Tuesday, April 3, 2012

"Celiac Disease: New Approaches to Therapy"

In sum, there really aren't any:
"Currently, adherence to a gluten-free diet is considered as the first line and indeed only therapy for coeliac disease, which has been proven to relieve the symptoms in most cases and effectively prevent potential complications. The availability of a readily applicable and safe therapy in the gluten-free diet has reduced the impetus for alternative therapies. However, the costly and restrictive aspect of complying with a life-long gluten-free regimen may have a significant adverse impact upon the quality of life of the patients. Human nature in dealing with temptation, motivation to resume regular diet especially with milder disease, and the hidden gluten in the diet are the main issues. In many cases, what should be naturally considered as gluten-free foods are widely contaminated with wheat. Moreover, even with achieving and maintaining a truly gluten-free diet, especially in adults, there might be a lack of complete recovery in the intestine which may impact survival.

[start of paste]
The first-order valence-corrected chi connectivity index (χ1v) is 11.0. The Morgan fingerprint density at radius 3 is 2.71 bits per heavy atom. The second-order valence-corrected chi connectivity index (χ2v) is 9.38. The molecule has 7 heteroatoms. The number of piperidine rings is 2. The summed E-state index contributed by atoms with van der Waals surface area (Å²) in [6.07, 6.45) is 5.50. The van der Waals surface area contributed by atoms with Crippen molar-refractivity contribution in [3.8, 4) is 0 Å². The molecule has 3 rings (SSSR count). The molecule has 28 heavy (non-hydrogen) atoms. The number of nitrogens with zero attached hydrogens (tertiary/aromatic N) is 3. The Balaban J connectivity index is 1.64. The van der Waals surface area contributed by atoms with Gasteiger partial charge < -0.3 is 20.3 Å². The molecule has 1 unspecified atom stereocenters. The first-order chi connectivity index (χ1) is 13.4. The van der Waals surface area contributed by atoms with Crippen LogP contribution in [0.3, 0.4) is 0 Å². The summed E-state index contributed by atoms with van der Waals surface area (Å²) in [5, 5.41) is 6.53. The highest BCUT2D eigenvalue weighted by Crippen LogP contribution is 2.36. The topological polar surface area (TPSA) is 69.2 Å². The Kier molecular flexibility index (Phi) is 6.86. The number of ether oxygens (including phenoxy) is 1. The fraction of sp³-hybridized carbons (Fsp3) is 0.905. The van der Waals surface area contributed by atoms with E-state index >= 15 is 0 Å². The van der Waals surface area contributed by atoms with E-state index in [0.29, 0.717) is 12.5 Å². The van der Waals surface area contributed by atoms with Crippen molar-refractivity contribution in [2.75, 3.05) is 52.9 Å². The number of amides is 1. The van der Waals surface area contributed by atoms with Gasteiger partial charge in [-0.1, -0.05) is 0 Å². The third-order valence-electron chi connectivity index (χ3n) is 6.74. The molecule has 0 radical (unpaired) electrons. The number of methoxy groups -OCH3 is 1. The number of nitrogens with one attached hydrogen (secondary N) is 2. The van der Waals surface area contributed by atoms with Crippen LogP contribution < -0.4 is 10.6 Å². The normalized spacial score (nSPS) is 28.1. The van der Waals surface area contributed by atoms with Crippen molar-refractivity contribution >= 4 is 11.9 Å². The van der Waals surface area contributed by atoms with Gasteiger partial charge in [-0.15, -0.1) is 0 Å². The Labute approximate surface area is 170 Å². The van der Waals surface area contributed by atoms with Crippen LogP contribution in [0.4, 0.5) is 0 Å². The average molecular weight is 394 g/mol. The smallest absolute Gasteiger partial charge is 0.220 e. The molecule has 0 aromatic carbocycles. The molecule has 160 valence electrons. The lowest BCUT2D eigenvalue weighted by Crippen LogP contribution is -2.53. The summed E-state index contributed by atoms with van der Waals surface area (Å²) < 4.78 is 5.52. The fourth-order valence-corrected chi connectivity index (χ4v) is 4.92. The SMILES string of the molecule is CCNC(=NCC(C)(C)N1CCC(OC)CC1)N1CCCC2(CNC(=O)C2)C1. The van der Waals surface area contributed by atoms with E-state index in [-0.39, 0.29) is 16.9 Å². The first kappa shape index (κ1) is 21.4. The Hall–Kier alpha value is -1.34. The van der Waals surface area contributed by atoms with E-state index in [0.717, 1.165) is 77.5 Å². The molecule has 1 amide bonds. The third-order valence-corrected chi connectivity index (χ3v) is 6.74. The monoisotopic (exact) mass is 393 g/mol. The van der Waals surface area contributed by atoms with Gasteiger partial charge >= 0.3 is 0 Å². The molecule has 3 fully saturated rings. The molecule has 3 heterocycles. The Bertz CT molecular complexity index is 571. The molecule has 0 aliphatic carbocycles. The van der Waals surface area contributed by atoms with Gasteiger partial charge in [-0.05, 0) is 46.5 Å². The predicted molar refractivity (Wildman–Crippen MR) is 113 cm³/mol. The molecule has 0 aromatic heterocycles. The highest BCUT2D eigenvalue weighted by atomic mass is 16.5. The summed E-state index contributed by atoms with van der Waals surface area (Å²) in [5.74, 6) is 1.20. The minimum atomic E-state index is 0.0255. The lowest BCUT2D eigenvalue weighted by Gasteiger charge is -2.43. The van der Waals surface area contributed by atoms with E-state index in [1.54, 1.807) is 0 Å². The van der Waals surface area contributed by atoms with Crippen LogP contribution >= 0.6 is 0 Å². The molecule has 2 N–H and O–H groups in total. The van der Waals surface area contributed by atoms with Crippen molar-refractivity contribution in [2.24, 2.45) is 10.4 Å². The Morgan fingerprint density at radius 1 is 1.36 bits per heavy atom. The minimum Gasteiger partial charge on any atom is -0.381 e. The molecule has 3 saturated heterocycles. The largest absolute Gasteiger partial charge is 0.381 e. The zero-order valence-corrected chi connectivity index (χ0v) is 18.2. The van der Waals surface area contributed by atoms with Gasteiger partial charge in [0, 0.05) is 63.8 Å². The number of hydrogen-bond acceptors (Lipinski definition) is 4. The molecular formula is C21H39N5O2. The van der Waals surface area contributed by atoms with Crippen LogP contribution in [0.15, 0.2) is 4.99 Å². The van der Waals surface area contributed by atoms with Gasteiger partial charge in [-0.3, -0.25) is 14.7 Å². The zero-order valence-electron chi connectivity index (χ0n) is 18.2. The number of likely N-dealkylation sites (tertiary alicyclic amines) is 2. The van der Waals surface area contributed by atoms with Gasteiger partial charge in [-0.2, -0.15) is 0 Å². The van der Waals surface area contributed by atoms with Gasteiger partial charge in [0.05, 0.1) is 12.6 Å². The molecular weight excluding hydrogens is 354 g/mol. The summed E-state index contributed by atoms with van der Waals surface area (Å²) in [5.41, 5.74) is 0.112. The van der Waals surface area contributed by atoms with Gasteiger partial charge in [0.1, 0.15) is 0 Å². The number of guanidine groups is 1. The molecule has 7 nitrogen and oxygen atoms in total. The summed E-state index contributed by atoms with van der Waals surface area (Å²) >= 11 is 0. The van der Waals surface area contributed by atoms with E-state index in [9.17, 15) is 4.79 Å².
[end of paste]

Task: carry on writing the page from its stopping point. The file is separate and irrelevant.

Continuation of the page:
Thus emphasizing the importance of avoiding wheat if you think you might be genetically susceptible. If you have immediate relatives who have it, you're susceptible. And going wheat-free isn't really that big a deal once you get used to it, although avoiding wheat requires vigilance.

But it's better than the alternative.

And all this holds if you're only "gluten sensitive", as well...

1 comment:

  1. I hear you on this. I have been trying semi-successfully to get my parents to avoid wheat since there might be a celiac's gene floating around in our pool. I have many family members that are inflamed, swollen, have mounting health problems, but refuse any dietary change when a pill can 'kinda' or at least make you things are better.